All of the heavy rains of the last few weeks have put a premium on local waters that are fishable. The silt in the water decreases visibility and makes catching a bit tougher. In the lakes, finding clearer water is often the key. The mud suspended in the water tends to settle from the top down, and as the tributaries clear, the mouths of incoming creeks offer clean water.
One local lake that offers winter trout fishing is Englebright Reservoir. This lake is planted with trout during the cold-weather months when the surface water temps are in a trout’s comfort zone. The Department of Fish and Game has planted the lake twice this month on the 5th and the 18th. Each time, the allotment was 2,000 pounds of fish, which translates into 8,000 rainbows in the month of December. The total DFG allotment of trout to be planted in the calendar year 2013 will be more than 16,000 rainbows.
This is not the entire story for trout plants at Englebright. Lisa and Nick Rogers, owners of Skipper’s Cove Marina on the lake took it upon themselves to undertake a private trophy trout program. During the cold-weather months when slips at their docks are available and the surface temps are right, they have a pen project in place.
This is the second year for their trout rearing efforts. They built floating pens that fit in a boat slip to hold the fish. Each pen has its own automatic feeding system that puts a measured amount of floating food into the pen on a regular schedule.
The trout were purchased from the Mt. Lassen Trout Farm and arrived in mid-November. There was a total of 1,000 pounds of rainbows. Ninety percent weigh in at the 1- to 2-pound class and 10 percent are in the 4- to 8-pound class. These are all “triploid” trout. They are the steer of the fish world. They are sterile, and all of their energy goes to putting on weight. With the steady supply of food, these fish will achieve substantial weight gain by their release date late next March.
The entire pen project is privately funded. The DFG is only involved in the licensing of what is, in effect, a private aquaculture endeavor. Lisa and Nick have guaranteed the funding, location and labor to produce trophy fish for us to catch. They would appreciate help from the anglers benefitting from their efforts. The cost just for the food will be in the $2,500 range for the duration. This does not include the cost of purchasing the fish or the pens and feeders.
The first donor to step up to support the project this year was the California Inland Fisheries Foundation Inc. (aka Project Kokanee). It made a grant of $1,000. Another part of the funding process was a donation by two local fishing guides, Ed Fisk (fishtalesguideservice.com) and Rick Kennedy (fishtightlines.com).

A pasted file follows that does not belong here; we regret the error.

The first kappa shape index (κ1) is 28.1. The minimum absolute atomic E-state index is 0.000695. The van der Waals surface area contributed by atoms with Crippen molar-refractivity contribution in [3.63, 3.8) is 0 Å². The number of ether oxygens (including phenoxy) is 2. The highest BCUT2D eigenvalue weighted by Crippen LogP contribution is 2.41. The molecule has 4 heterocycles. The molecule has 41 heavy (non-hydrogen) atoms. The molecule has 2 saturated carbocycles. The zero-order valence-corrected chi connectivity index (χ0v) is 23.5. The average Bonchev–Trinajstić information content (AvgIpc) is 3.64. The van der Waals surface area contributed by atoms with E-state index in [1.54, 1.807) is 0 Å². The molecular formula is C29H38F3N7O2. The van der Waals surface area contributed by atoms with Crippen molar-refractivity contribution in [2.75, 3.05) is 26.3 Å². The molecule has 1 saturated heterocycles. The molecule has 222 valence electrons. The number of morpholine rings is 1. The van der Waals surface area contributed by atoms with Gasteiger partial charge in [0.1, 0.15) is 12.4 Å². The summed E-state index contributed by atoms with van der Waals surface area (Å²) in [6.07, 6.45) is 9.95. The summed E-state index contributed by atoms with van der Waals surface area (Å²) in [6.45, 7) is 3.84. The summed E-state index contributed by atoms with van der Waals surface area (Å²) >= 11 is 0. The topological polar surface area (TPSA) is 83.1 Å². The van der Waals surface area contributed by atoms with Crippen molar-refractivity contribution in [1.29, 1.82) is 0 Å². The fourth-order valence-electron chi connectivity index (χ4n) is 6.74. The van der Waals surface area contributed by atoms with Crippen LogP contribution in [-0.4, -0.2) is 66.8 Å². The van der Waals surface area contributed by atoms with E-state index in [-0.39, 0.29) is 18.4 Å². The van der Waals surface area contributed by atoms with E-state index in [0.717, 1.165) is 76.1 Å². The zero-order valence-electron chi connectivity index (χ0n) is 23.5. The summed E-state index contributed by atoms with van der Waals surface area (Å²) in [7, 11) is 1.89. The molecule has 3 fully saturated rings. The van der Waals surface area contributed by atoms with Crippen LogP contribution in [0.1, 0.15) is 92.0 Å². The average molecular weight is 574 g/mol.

Each of these guides has provided a fishing trip to be raffled off in March at the end of the pen project. If you fish at Englebright, I strongly urge you to support the project by purchasing a $5 ticket. They are available at Skipper’s Cove office and store.
Englebright Reservoir is a narrow, flooded canyon that is best fished by boat. At the upper end of the lake are the two forks of the Yuba. Depending on the recent weather, they can be putting in either clear or muddy water. These tributaries are major food sources for trout in the lake. The North Yuba flows cold all year and is the best trout fishing in the warm weather months.
During the warm months, the lake separates into two fisheries, a warm water fishery at the lower end and a cold water fishery at the top. Currently, the entire lake has a water temp in the high 40s. With the recent plants, there is a lot of smaller rainbows spreading out from the marina area. In the upper lake, there are good numbers of holdover trout, which include some browns.
If you plan on fishing here this winter, here are some of the reports I have been getting.
Ed Fisk and Rick Kennedy were on the lake last week. They picked up some of the recent planters long lining as they motored out of the marina area. They also hooked up a few trout at the upper end of the lake, all at the top of the water column in muddy conditions.
Dave Holloway, from Nevada City, has fished Englebright numerous times this fall. On his best day, he boated 18 trout, and last week he had a skunk. He trolls the upper lake above the South Fork and has picked up a few good browns this fall. He will also drift fish, casting spoons and spinners.
Gino Kelly fishes the lake regularly, mostly from the shore. With the current brown water conditions, he fishes bait hung below a float to target fish near the surface. Once the water clears, he does well using a weighted system, targeting fish near the bottom. There is an angler’s trail between the two boat ramps for access in the marina area. The other walk-in access is from a trail that goes from Bridgeport State Park on the South Yuba a half mile down to Point Defiance on the lake.
Englebright is the best value for boat launching with the fee being only $4. It is the lowest elevation lake in the county, which can mean comfortable air temps in the winter. If you go, consider picking up a raffle ticket and thank Nick and Lisa for their efforts to improve the quality of angling in our lake.
Denis Peirce writes a fishing column for The Union’s Outdoors section and is host of “The KNCO Fishing & Outdoor Report,” which airs 6-7 p.m. Fridays and 5-6 a.m. Saturdays on 830-AM radio. Contact him via his website at www.fineflies.com.